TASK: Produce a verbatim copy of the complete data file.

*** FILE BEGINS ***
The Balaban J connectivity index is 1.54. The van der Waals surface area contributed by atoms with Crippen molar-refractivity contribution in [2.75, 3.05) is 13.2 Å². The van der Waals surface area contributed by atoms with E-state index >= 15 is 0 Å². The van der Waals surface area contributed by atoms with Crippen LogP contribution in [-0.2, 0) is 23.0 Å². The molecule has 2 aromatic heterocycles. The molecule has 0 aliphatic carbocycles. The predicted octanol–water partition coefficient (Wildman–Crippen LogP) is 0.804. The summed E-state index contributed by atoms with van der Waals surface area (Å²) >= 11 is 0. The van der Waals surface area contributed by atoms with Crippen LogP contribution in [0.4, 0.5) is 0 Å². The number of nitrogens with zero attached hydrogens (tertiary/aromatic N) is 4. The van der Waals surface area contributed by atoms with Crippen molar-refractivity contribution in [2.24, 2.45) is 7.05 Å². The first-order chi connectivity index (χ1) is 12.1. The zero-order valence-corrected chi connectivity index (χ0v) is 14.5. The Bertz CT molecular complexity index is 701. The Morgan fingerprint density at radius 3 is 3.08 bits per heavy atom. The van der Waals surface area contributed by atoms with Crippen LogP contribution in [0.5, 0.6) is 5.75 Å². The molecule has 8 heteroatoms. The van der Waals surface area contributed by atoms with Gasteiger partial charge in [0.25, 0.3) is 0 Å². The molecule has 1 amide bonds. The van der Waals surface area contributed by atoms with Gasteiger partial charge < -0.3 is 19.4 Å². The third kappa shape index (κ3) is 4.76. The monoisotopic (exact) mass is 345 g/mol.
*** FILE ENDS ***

The Balaban J connectivity index is 1.54. The van der Waals surface area contributed by atoms with Crippen molar-refractivity contribution in [2.75, 3.05) is 13.2 Å². The van der Waals surface area contributed by atoms with E-state index >= 15 is 0 Å². The van der Waals surface area contributed by atoms with Crippen LogP contribution in [-0.2, 0) is 23.0 Å². The molecule has 2 aromatic heterocycles. The molecule has 0 aliphatic carbocycles. The predicted octanol–water partition coefficient (Wildman–Crippen LogP) is 0.804. The summed E-state index contributed by atoms with van der Waals surface area (Å²) >= 11 is 0. The van der Waals surface area contributed by atoms with Crippen LogP contribution in [0.4, 0.5) is 0 Å². The number of nitrogens with zero attached hydrogens (tertiary/aromatic N) is 4. The van der Waals surface area contributed by atoms with Crippen molar-refractivity contribution in [2.24, 2.45) is 7.05 Å². The first-order chi connectivity index (χ1) is 12.1. The zero-order valence-corrected chi connectivity index (χ0v) is 14.5. The Bertz CT molecular complexity index is 701. The Morgan fingerprint density at radius 3 is 3.08 bits per heavy atom. The van der Waals surface area contributed by atoms with Crippen LogP contribution in [0.5, 0.6) is 5.75 Å². The molecule has 8 heteroatoms. The van der Waals surface area contributed by atoms with Gasteiger partial charge in [0.25, 0.3) is 0 Å². The molecule has 1 amide bonds. The van der Waals surface area contributed by atoms with Gasteiger partial charge < -0.3 is 19.4 Å². The third kappa shape index (κ3) is 4.76. The monoisotopic (exact) mass is 345 g/mol.